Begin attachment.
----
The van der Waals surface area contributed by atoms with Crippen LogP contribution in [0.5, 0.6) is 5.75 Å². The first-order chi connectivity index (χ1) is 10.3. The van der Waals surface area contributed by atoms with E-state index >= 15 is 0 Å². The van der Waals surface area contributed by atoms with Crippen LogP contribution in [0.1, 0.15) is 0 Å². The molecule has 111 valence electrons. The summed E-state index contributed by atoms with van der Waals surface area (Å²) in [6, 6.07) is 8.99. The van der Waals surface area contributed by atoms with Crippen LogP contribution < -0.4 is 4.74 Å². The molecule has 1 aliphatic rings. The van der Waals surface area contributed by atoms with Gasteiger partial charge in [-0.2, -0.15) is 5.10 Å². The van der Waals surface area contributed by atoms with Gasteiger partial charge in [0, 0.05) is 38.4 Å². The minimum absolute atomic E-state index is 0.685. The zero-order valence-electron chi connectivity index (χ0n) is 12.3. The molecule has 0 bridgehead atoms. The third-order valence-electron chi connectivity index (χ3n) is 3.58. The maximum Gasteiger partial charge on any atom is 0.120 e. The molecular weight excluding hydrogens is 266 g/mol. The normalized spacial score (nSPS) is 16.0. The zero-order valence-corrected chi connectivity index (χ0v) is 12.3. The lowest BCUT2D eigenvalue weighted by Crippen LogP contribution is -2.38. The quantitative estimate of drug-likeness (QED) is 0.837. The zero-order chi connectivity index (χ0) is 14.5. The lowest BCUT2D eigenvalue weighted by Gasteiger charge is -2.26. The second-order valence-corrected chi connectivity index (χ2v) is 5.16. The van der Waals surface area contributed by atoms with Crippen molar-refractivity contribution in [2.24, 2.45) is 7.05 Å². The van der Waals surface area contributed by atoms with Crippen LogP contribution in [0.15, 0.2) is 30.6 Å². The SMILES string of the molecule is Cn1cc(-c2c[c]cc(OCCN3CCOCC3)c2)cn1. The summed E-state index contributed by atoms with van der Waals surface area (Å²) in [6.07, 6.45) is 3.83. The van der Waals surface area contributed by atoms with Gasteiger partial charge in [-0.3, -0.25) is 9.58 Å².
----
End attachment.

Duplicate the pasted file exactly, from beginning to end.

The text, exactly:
The van der Waals surface area contributed by atoms with Crippen LogP contribution in [0.5, 0.6) is 5.75 Å². The first-order chi connectivity index (χ1) is 10.3. The van der Waals surface area contributed by atoms with E-state index >= 15 is 0 Å². The van der Waals surface area contributed by atoms with Crippen LogP contribution in [0.1, 0.15) is 0 Å². The molecule has 111 valence electrons. The summed E-state index contributed by atoms with van der Waals surface area (Å²) in [6, 6.07) is 8.99. The van der Waals surface area contributed by atoms with Crippen LogP contribution < -0.4 is 4.74 Å². The molecule has 1 aliphatic rings. The van der Waals surface area contributed by atoms with Gasteiger partial charge in [-0.2, -0.15) is 5.10 Å². The van der Waals surface area contributed by atoms with Gasteiger partial charge in [0, 0.05) is 38.4 Å². The minimum absolute atomic E-state index is 0.685. The zero-order valence-electron chi connectivity index (χ0n) is 12.3. The molecule has 0 bridgehead atoms. The third-order valence-electron chi connectivity index (χ3n) is 3.58. The maximum Gasteiger partial charge on any atom is 0.120 e. The molecular weight excluding hydrogens is 266 g/mol. The normalized spacial score (nSPS) is 16.0. The zero-order valence-corrected chi connectivity index (χ0v) is 12.3. The lowest BCUT2D eigenvalue weighted by Crippen LogP contribution is -2.38. The quantitative estimate of drug-likeness (QED) is 0.837. The zero-order chi connectivity index (χ0) is 14.5. The lowest BCUT2D eigenvalue weighted by Gasteiger charge is -2.26. The second-order valence-corrected chi connectivity index (χ2v) is 5.16. The van der Waals surface area contributed by atoms with Crippen molar-refractivity contribution in [2.24, 2.45) is 7.05 Å². The van der Waals surface area contributed by atoms with Crippen LogP contribution in [0.15, 0.2) is 30.6 Å². The SMILES string of the molecule is Cn1cc(-c2c[c]cc(OCCN3CCOCC3)c2)cn1. The summed E-state index contributed by atoms with van der Waals surface area (Å²) in [6.07, 6.45) is 3.83. The van der Waals surface area contributed by atoms with Gasteiger partial charge in [-0.3, -0.25) is 9.58 Å².